Alex Rodriguez has once again proven himself the GOAT of ridiculous photoshoots
Alex Rodriguez is a man of many talents. He was a Gold Glove-winning shortstop who hit nearly 700 big league homers -- behind only three other players in baseball history. He's the head of A-Rod Corp, which is impressive ... even if what he does remains weirdly vague (I think it involves arcade games?). He's the best red carpet accessory J-Lo has ever had.
He's also great at being at the center of ridiculous photoshoots. It's a skill he's demonstrated repeatedly over nearly three decades in the spotlight. But after he added to his collection with a spot on the cover of this week's Sports Illustrated, we have to ask: Which one is the most unhinged of all? We'll be grading them on a scale of 1-5 A-Rods Taking Photos. Because, after all, if A-Rod took his own photo, wouldn't that be best?
The Draft (1993)
Oh, how far A-Rod has come. While this photo may be technically a candid, a photographer was sent to capture A-Rod in his at-home essence. And capture it he did. Just look at this outfit -- the denim shirt, the over-sized baseball tie (the top image is a pitcher with the word "Strike!" written above it.) The outfits, the glasses, this is all so good. And none of it feels like the A-Rod we know now. Hence, we'll split it down the middle. This is a 3-Rod photo.
Shirtless Shortstops in Sports Illustrated (1997)
Ballparkprints #BaseBall Last night the #GrammyAwards2018 in 1997 these were baseballs 'Rock Stars' Shortstops (clockwise L-R) Alex Gonzalez, Edgar Renteria, Rey Ordonez, Derek Jeter and Alex Rodriguez #MLB pic.twitter.com/YhunFGDSqn— Paul Plaine (@ballparkprints) January 29, 2018
When you have the chance to take a photo of five incredibly gifted young shortstops, you only have one choice: Have them strip off their tops and pose as if they all died and went to romance novel heaven. This photo is very silly, but like all things we do when we're young and beautiful and unstoppable, it should be silly.
The Details Magazine Shoot (2009)
Here are some pictures of Alex Rodriguez looking at himself in the mirror pic.twitter.com/NP1zQjqslF— Thomas Evans (@ThomasBEvans) July 31, 2013
Oh, what was the creative direction for this one: Narcissus finding himself in the reflecting pool? But the reflecting pool is actually a dream from a person held hostage in the basement of a shutdown Motel 6? Yikes.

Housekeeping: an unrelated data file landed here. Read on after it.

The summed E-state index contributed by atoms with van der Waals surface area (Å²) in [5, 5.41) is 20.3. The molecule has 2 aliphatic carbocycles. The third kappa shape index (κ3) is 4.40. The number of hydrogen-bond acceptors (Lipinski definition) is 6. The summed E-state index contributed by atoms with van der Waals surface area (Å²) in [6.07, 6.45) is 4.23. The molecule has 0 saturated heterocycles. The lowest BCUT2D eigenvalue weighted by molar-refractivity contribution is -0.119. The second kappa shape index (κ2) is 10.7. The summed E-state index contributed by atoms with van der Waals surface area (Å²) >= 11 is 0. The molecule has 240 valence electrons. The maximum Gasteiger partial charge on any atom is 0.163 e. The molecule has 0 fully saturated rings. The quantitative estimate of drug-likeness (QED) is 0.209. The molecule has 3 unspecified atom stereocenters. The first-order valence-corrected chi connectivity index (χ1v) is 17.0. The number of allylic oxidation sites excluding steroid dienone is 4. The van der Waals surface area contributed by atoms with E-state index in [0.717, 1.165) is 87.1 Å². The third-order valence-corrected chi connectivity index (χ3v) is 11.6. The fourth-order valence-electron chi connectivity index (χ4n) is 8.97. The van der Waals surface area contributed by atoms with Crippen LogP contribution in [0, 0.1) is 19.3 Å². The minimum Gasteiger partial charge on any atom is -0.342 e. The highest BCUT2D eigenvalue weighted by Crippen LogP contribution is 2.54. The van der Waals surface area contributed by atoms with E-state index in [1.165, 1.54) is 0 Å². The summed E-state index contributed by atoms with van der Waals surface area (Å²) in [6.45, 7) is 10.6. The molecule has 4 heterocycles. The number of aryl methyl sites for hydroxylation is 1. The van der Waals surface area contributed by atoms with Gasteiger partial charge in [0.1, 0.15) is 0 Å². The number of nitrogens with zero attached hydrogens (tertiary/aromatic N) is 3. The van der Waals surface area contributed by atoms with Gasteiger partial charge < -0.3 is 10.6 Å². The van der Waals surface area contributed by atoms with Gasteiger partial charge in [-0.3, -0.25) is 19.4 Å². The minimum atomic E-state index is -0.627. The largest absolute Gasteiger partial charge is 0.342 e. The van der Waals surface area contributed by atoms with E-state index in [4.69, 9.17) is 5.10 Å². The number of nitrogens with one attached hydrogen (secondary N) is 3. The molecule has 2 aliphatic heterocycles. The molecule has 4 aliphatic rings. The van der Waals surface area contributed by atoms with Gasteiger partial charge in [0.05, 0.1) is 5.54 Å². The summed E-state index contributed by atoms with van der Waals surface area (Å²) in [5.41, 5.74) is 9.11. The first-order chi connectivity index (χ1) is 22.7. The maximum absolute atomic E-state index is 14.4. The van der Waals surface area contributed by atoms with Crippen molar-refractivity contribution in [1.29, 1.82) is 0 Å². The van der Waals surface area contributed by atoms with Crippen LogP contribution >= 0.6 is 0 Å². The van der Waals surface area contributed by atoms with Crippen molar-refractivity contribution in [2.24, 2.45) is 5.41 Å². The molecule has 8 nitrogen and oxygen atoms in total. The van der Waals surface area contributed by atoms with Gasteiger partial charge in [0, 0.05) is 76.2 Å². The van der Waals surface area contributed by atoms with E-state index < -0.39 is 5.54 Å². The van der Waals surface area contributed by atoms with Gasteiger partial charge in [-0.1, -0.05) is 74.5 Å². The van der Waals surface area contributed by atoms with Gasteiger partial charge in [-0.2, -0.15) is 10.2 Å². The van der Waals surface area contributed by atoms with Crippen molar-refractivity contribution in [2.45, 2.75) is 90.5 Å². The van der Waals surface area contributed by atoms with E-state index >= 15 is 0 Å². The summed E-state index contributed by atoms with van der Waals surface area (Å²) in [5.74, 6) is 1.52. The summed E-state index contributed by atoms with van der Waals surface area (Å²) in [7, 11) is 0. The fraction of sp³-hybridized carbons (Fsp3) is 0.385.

While the full shoot is a horrifying 1-Rod, we'll give it two for the popularity and endless memeability of A-Rod kissing himself in the mirror. It's the kind of thing we think Rodriguez would like -- though he did recently tell Jimmy Fallon that he would have told his younger self, "If you ever do a photoshoot, don’t kiss any mirrors."
The proposal (2019)
A-Rod clearly hired a photographer for this one, so it counts. The use of the Yankees World Series ring on his hand when he did it, well, there's no topping this.
The Don Draper on Vacation: Sports Illustrated (2019)
Somehow, some way, Alex Rodriguez is as relevant as he’s ever been. @BenReiter digs into the transformation of J.Lo’s fiancé, also known as Warren Buffett’s star pupil, also known as…A-Rod https://t.co/yyPpfL8XOc pic.twitter.com/eHlvIQ754N— Sports Illustrated (@SInow) June 25, 2019
I'm sorry, but while this is supposed to be the most serious of all the photos, it's my least favorite personally. Is A-Rod trying to blend in with the ground? If so, well done. Remove the chair and you'd have trouble spotting him.
And while he is reading a real newspaper, the placement and titles of the sections read like the art department was originally planning to mock up a few business books and magazines like "Money Investor Monthly," "Business Man and The Art of Being Business" and "Money: How to Get It Good."
But, while this is a 2-Rod look, there is one saving grace that makes it one of his best that is found within the article: This be-tuxed A-Rod on a glittering red couch. Now, that is class.
Michael Clair writes about baseball for Cut4. He believes stirrup socks are an integral part of every formal outfit and Adam Dunn's pitching performance was baseball's greatest moment.